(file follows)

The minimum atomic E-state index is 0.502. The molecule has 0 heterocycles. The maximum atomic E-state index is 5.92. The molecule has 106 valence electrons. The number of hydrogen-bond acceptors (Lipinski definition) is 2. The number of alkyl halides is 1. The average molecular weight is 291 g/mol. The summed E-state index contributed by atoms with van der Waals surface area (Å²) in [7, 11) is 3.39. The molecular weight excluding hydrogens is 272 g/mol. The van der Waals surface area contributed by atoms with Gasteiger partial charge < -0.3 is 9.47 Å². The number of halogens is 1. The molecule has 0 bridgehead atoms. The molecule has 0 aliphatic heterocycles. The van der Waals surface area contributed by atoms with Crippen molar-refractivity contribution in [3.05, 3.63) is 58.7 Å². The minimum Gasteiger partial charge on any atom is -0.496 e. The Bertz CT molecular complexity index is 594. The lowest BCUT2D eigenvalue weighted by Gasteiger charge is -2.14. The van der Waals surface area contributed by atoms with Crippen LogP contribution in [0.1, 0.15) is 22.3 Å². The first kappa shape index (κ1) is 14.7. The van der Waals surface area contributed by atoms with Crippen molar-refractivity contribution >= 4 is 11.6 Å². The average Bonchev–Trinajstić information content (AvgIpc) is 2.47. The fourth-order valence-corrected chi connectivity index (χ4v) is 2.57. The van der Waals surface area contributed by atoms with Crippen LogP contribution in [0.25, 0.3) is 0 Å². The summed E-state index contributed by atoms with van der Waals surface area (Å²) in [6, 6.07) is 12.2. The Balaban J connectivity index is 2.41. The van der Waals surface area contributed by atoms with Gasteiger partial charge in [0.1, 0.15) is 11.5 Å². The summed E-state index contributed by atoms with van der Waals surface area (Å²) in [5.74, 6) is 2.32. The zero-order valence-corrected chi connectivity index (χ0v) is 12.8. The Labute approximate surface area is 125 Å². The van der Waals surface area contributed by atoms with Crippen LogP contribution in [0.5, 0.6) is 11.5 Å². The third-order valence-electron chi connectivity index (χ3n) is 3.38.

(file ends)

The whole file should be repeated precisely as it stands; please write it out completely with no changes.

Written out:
The minimum atomic E-state index is 0.502. The molecule has 0 heterocycles. The maximum atomic E-state index is 5.92. The molecule has 106 valence electrons. The number of hydrogen-bond acceptors (Lipinski definition) is 2. The number of alkyl halides is 1. The average molecular weight is 291 g/mol. The summed E-state index contributed by atoms with van der Waals surface area (Å²) in [7, 11) is 3.39. The molecular weight excluding hydrogens is 272 g/mol. The van der Waals surface area contributed by atoms with Gasteiger partial charge < -0.3 is 9.47 Å². The number of halogens is 1. The molecule has 0 bridgehead atoms. The molecule has 0 aliphatic heterocycles. The van der Waals surface area contributed by atoms with Crippen molar-refractivity contribution in [3.05, 3.63) is 58.7 Å². The minimum Gasteiger partial charge on any atom is -0.496 e. The Bertz CT molecular complexity index is 594. The lowest BCUT2D eigenvalue weighted by Gasteiger charge is -2.14. The van der Waals surface area contributed by atoms with Crippen LogP contribution in [0.1, 0.15) is 22.3 Å². The first kappa shape index (κ1) is 14.7. The van der Waals surface area contributed by atoms with Crippen molar-refractivity contribution >= 4 is 11.6 Å². The average Bonchev–Trinajstić information content (AvgIpc) is 2.47. The fourth-order valence-corrected chi connectivity index (χ4v) is 2.57. The van der Waals surface area contributed by atoms with Crippen LogP contribution in [0.25, 0.3) is 0 Å². The summed E-state index contributed by atoms with van der Waals surface area (Å²) in [6, 6.07) is 12.2. The Balaban J connectivity index is 2.41. The van der Waals surface area contributed by atoms with Gasteiger partial charge in [0.1, 0.15) is 11.5 Å². The summed E-state index contributed by atoms with van der Waals surface area (Å²) in [5.74, 6) is 2.32. The zero-order valence-corrected chi connectivity index (χ0v) is 12.8. The Labute approximate surface area is 125 Å². The van der Waals surface area contributed by atoms with Crippen LogP contribution in [0.5, 0.6) is 11.5 Å². The third-order valence-electron chi connectivity index (χ3n) is 3.38.